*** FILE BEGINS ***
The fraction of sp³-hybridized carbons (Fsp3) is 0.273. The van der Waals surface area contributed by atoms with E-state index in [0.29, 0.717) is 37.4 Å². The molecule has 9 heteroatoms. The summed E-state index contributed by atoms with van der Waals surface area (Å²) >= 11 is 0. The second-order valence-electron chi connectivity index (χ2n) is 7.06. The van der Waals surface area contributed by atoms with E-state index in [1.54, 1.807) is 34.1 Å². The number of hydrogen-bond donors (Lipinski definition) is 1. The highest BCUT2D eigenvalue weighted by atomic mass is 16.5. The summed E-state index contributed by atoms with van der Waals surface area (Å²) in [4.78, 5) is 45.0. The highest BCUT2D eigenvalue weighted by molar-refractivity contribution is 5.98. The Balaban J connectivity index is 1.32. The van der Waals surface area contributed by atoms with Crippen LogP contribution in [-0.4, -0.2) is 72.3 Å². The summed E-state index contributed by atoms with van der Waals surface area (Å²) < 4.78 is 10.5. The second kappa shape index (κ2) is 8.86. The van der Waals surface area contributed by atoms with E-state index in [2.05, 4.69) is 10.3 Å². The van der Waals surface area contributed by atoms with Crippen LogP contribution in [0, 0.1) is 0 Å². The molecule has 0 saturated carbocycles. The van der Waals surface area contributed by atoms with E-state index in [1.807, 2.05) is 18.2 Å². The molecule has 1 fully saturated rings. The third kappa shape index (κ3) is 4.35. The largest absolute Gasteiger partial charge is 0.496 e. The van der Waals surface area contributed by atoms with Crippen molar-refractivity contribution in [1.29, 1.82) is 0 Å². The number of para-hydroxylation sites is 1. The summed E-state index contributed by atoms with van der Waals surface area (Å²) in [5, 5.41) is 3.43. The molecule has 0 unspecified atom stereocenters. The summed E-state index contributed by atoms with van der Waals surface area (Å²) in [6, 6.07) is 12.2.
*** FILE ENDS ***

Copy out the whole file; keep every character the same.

The fraction of sp³-hybridized carbons (Fsp3) is 0.273. The van der Waals surface area contributed by atoms with E-state index in [0.29, 0.717) is 37.4 Å². The molecule has 9 heteroatoms. The summed E-state index contributed by atoms with van der Waals surface area (Å²) >= 11 is 0. The second-order valence-electron chi connectivity index (χ2n) is 7.06. The van der Waals surface area contributed by atoms with E-state index in [1.54, 1.807) is 34.1 Å². The number of hydrogen-bond donors (Lipinski definition) is 1. The highest BCUT2D eigenvalue weighted by atomic mass is 16.5. The summed E-state index contributed by atoms with van der Waals surface area (Å²) in [4.78, 5) is 45.0. The highest BCUT2D eigenvalue weighted by molar-refractivity contribution is 5.98. The Balaban J connectivity index is 1.32. The van der Waals surface area contributed by atoms with Crippen LogP contribution in [-0.4, -0.2) is 72.3 Å². The summed E-state index contributed by atoms with van der Waals surface area (Å²) < 4.78 is 10.5. The second kappa shape index (κ2) is 8.86. The van der Waals surface area contributed by atoms with E-state index in [2.05, 4.69) is 10.3 Å². The van der Waals surface area contributed by atoms with Crippen LogP contribution in [0, 0.1) is 0 Å². The molecule has 0 saturated carbocycles. The van der Waals surface area contributed by atoms with E-state index in [1.807, 2.05) is 18.2 Å². The molecule has 1 fully saturated rings. The third kappa shape index (κ3) is 4.35. The largest absolute Gasteiger partial charge is 0.496 e. The van der Waals surface area contributed by atoms with Crippen molar-refractivity contribution in [1.29, 1.82) is 0 Å². The number of para-hydroxylation sites is 1. The summed E-state index contributed by atoms with van der Waals surface area (Å²) in [5, 5.41) is 3.43. The molecule has 0 unspecified atom stereocenters. The summed E-state index contributed by atoms with van der Waals surface area (Å²) in [6, 6.07) is 12.2.